Salesforce embraces the User Microsoft like — A Dreamforce Analysis
Now that the major waves of Dreamforce 2017 have settled, the announcements and a good part of the running commentary has been delivered, it is time for me to have a look at my pre-Dreamforce predictions.
Having been briefed before the event but unluckily not been able to attend (nor having had the time to write this piece earlier, I now have the advantage of having had more ‘thinking time” and can put the main announcements that we were briefed on into a bigger picture.
On the backdrop of an IDC study (sponsored by Salesforce) that postulates 3.3 million new jobs and an overall GDP impact of 859 billion dollar by 2022 in the “Salesforce economy”, the announcements basically revolve around one single topic: How to enable the employees (of Salesforce customers and partners) to deliver to this magnitude.
They were around
- Easier consumption of AI technology with Einstein, and improved IoT support,
- Opening up Trailhead to Salesforce customers in order to support company specific learning maps
- Enabling Lightning, as the platform to become fully themed, i.e. embrace the customers’ brands. Although technologically different I club the ability to create and easily upload branded mobile apps to the app stores into this
- Collaboration using Quip, the software that Salesforce acquired about a year ago, and a new partnership with Google
And in order to emphasize on the fact that they are serious about enabling people individually, Salesforce resuscitated the dot com prefix “my”. Thus myEinstein, myTrailhead, myLightning, mySalesforce, myIOT and mySalesforce got born.
A topic that might be slightly overlooked is covered by two sentences in the announcement of the Google partnership. “Also, Salesforce has named Google Cloud as a preferred public cloud provider to support the company’s rapidly growing global customer bases. Salesforce plans to use Google Cloud Platform for its core services as part of the company’s international infrastructure expansion.” With no further elaboration I can only interpret this as Salesforce following SAP’s multi cloud strategy.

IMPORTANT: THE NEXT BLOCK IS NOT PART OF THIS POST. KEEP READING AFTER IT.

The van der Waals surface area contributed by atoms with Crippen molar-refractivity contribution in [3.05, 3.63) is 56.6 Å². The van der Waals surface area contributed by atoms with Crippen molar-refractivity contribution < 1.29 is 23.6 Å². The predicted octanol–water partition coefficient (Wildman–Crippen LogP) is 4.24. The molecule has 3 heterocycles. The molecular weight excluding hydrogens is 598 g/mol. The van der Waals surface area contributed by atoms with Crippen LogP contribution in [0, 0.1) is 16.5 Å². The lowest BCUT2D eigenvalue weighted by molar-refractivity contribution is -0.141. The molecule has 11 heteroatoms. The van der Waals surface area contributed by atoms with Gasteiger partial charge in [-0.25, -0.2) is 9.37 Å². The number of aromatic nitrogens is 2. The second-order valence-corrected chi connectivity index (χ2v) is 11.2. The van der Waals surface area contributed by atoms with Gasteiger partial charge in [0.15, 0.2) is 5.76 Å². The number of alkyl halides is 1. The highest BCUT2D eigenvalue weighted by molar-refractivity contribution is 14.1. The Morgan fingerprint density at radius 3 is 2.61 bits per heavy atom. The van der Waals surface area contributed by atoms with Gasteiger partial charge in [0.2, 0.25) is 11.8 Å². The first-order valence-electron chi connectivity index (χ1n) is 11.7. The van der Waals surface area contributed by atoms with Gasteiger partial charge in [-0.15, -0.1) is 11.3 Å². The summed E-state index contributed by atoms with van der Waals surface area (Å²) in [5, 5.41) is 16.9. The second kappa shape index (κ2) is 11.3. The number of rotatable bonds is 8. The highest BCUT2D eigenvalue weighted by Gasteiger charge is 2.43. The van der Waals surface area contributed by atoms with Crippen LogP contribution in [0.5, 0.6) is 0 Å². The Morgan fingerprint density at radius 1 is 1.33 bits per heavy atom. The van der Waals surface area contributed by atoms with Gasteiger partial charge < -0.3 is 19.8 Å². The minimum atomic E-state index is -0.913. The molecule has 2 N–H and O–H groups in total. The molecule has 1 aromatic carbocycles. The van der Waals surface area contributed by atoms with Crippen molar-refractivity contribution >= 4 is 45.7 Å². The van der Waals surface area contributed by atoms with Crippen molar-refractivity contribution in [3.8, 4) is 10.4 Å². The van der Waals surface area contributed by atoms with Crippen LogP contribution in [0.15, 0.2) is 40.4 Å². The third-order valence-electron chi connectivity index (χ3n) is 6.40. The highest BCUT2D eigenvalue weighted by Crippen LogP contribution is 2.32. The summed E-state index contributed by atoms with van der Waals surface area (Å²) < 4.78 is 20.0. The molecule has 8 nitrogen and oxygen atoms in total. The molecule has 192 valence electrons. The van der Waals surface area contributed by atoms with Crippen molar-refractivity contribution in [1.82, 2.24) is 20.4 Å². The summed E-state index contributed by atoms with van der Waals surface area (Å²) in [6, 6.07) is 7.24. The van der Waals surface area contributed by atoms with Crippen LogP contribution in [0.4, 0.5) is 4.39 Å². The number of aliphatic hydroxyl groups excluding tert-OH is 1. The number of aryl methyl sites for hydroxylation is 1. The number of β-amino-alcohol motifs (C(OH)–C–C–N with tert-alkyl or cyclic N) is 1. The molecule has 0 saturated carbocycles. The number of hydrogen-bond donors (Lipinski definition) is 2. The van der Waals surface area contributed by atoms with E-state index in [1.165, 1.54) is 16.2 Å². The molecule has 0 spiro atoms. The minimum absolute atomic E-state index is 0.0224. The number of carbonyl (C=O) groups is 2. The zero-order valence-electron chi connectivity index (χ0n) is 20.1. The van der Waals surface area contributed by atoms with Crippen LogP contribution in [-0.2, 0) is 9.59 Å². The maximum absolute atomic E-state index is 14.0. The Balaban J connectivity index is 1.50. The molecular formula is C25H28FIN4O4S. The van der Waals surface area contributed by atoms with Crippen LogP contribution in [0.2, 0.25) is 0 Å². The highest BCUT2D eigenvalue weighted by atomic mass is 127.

What did I predict?
Following OOW17 and the SAP Hybris Summit in Barcelona I wrote that Salesforce is in a tight spot and that it is not nearly enough to just tick off the accomplishments that were delivered to promise. Looking at the current state trend of business systems I looked at Salesforce strengthening the eco system, adding power to the platform, and leveraging Einstein.
My point of view and analysis
While it seems that I was right on some level, there are some interesting rabbits that Salesforce pulled out of the hat.
Technology needs to serve the users and not the other way round and there are tasks that every user needs to get optimal support for. These are the tasks that need to be done often and the dull tasks that no one really needs to do. Plus, probably the tasks that no one comes around doing because of the previous two. Salesforce seems to have understood this.
Salesforce, in best Microsoft manner, enables this by creating point and click interfaces around complex technologies like (advanced) predictive analytics or IoT. The Salesforce platform also seems to benefit from Einstein permeating it more thoroughly. To me it appears like the days of separate clouds are numbered and that we are moving closer to a suite again — which makes sense as business processes extend across the boundaries of silo’ed functionalities.